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Office jobs are becoming scalable and distributed. What does this mean for your city, company, and career?
Happy Friday! Earlier this week, I spoke to Professor Scott Galloway about the future of cities, income inequality, TikTok, the Digital Dollar, and how anyone can scale their career. The podcast episode is available on Apple Podcasts, Stitcher, Google, or wherever you get your podcasts. The interview with me begins
In early 2021, I was asked by Scott Rechler and RXR to write down my views on New York City's future. These included my predictions about the impact of remote work, the validity of existing economic theories, and what the city must do to become more attractive. I wrote the
Ultimately, remote work ushers some freelancers and employees into a global arena that seems to promise a higher ceiling, but a lower floor as well.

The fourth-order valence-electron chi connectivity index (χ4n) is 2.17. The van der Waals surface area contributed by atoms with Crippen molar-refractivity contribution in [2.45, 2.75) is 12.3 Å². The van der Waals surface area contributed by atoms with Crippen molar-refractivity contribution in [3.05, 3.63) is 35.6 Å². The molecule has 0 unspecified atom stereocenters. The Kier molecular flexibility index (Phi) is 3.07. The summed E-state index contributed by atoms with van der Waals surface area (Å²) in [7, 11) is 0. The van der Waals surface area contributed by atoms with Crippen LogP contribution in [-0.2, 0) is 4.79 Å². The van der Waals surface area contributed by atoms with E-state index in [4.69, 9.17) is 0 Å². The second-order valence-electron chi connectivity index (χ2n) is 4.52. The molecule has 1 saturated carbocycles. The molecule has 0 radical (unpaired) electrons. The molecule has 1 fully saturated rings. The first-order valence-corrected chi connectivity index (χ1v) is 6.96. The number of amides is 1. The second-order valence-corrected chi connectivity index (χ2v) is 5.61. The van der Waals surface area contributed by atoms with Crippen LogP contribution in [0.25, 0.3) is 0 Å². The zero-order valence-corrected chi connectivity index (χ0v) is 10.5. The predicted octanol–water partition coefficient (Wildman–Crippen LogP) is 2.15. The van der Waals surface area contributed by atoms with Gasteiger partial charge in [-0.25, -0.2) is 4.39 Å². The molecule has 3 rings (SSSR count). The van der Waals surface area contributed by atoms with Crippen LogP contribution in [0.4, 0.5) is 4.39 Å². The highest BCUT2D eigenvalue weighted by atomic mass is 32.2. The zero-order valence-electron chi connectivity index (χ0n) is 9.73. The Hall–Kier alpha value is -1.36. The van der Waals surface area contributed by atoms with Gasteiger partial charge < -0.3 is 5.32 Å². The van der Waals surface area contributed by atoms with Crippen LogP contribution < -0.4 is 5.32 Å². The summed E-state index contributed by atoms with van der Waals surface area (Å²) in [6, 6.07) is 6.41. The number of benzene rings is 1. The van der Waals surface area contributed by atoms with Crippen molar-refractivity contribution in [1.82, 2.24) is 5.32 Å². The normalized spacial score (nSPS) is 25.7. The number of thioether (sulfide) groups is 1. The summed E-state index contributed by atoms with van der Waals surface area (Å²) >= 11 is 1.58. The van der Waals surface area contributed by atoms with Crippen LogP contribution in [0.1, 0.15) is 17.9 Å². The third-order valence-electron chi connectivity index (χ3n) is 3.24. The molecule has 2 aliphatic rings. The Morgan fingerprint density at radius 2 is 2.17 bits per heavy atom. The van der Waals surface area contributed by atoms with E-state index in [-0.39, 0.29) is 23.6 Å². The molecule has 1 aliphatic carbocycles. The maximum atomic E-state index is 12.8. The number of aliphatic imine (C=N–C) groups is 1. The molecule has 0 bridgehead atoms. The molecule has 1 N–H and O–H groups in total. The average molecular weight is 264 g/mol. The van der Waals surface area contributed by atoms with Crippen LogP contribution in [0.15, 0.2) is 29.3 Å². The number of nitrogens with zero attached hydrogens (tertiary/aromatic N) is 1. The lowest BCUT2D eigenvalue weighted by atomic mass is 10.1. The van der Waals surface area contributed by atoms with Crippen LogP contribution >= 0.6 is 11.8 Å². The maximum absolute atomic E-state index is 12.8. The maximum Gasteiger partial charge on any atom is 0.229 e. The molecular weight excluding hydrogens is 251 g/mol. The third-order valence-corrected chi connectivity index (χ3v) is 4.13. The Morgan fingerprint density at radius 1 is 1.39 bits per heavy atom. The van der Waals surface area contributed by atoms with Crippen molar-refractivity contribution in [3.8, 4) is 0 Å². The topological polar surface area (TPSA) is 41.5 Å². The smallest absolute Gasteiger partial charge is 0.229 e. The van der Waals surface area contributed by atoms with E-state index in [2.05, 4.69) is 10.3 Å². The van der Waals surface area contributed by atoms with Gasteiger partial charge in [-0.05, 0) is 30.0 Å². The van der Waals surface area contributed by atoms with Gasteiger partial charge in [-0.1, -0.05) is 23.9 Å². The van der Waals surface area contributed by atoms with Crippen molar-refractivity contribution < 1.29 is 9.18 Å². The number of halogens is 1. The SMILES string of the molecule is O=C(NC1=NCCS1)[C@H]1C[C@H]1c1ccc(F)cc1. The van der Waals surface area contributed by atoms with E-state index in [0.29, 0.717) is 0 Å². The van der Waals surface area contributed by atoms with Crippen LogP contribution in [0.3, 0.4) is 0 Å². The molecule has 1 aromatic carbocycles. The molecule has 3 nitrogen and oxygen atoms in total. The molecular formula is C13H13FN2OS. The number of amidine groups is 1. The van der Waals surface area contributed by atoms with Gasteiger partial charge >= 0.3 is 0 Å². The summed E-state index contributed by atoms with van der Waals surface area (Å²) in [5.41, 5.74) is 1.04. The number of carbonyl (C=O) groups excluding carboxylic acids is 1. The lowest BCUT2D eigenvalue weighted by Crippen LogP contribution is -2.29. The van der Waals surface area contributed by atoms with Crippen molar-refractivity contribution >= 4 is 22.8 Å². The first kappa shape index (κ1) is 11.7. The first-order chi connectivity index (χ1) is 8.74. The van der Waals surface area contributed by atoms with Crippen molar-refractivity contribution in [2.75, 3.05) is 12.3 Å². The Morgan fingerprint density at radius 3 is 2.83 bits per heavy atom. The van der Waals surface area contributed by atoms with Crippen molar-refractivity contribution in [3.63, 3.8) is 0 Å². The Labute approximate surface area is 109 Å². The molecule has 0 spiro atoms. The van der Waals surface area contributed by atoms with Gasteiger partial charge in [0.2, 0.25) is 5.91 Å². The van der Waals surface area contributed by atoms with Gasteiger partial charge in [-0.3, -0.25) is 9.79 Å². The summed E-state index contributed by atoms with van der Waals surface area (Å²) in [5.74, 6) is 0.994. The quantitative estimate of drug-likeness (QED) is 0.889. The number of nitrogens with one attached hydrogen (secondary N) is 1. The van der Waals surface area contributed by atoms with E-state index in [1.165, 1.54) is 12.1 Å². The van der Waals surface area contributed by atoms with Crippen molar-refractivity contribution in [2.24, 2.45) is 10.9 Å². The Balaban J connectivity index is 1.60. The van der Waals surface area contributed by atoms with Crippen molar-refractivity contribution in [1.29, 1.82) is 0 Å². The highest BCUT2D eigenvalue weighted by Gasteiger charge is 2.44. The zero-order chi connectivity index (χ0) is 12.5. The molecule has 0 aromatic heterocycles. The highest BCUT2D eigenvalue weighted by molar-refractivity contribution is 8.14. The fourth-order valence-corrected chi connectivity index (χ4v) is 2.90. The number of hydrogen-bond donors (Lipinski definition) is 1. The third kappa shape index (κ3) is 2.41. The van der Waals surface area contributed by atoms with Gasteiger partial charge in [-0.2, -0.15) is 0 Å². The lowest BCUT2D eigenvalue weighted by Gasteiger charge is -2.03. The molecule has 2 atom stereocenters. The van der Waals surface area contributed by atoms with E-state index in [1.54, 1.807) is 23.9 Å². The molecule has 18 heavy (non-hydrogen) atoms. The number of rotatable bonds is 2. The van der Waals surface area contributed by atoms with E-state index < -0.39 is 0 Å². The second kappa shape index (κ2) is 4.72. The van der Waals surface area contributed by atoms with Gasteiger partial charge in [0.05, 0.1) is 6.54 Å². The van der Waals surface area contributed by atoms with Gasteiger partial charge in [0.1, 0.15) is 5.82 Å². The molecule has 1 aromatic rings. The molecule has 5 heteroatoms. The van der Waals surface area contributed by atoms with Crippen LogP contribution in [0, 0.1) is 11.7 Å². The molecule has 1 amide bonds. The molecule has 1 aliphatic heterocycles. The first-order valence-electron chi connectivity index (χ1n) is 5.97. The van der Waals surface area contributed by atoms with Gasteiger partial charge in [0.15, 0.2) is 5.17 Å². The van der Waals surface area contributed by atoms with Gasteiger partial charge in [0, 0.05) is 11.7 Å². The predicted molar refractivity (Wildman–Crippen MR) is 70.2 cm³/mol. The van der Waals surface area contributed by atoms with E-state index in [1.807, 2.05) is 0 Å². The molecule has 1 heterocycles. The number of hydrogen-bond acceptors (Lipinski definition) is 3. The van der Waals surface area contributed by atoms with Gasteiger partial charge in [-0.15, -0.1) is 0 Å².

The internet gives more people an opportunity to win. But it forces everyone to play the game.
The "robber barons" of the 21st Century are the people who used to sit next to you at the office.
Technology is forcing our cities to evolve. It is redefining the meaning of location and accessibility, it changes the way we work and move around, and it forces us to reconsider many of our basic assumptions. How should cities respond? What can be done to increase opportunity and tackle inequality?
When it comes to the future of work, Zuck remains ahead of the curve. Here is his latest report from the HR-verse.
Distributed work is a natural evolution of the office itself. To remain attractive, physical offices should stop thinking about productivity.
📚I am writing a new book about the future of work, cities, and companies. Click here to read the first few pages. Earlier this week, I hosted Dr. Judy Stephenson for a chat about the history of working from home and mixed-use cities. You can watch the whole thing below